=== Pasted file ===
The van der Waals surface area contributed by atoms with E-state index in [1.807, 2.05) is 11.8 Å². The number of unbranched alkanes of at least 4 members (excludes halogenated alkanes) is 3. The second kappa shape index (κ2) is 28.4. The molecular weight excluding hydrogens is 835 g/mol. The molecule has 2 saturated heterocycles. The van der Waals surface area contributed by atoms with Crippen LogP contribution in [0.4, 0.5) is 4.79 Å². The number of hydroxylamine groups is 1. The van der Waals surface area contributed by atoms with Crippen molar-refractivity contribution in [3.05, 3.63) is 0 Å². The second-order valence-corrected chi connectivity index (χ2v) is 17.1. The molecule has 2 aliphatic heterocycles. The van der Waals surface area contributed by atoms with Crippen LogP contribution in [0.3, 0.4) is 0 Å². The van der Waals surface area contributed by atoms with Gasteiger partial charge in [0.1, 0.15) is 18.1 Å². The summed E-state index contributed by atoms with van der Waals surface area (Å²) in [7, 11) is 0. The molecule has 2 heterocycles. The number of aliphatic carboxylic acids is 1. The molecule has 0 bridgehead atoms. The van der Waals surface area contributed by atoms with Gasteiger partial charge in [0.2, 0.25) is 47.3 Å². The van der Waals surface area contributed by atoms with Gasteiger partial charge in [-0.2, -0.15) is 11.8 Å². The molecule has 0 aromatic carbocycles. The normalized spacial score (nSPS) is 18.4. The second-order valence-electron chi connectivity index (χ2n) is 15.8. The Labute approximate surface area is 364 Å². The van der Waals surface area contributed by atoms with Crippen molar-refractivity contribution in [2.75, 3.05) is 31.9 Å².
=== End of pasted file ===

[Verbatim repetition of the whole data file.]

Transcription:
The van der Waals surface area contributed by atoms with E-state index in [1.807, 2.05) is 11.8 Å². The number of unbranched alkanes of at least 4 members (excludes halogenated alkanes) is 3. The second kappa shape index (κ2) is 28.4. The molecular weight excluding hydrogens is 835 g/mol. The molecule has 2 saturated heterocycles. The van der Waals surface area contributed by atoms with Crippen LogP contribution in [0.4, 0.5) is 4.79 Å². The number of hydroxylamine groups is 1. The van der Waals surface area contributed by atoms with Crippen molar-refractivity contribution in [3.05, 3.63) is 0 Å². The second-order valence-corrected chi connectivity index (χ2v) is 17.1. The molecule has 2 aliphatic heterocycles. The van der Waals surface area contributed by atoms with Crippen LogP contribution in [0.3, 0.4) is 0 Å². The van der Waals surface area contributed by atoms with Gasteiger partial charge in [0.1, 0.15) is 18.1 Å². The summed E-state index contributed by atoms with van der Waals surface area (Å²) in [7, 11) is 0. The molecule has 2 heterocycles. The number of aliphatic carboxylic acids is 1. The molecule has 0 bridgehead atoms. The van der Waals surface area contributed by atoms with Gasteiger partial charge in [0.2, 0.25) is 47.3 Å². The van der Waals surface area contributed by atoms with Gasteiger partial charge in [-0.2, -0.15) is 11.8 Å². The molecule has 0 aromatic carbocycles. The normalized spacial score (nSPS) is 18.4. The second-order valence-electron chi connectivity index (χ2n) is 15.8. The Labute approximate surface area is 364 Å². The van der Waals surface area contributed by atoms with Crippen molar-refractivity contribution in [2.75, 3.05) is 31.9 Å².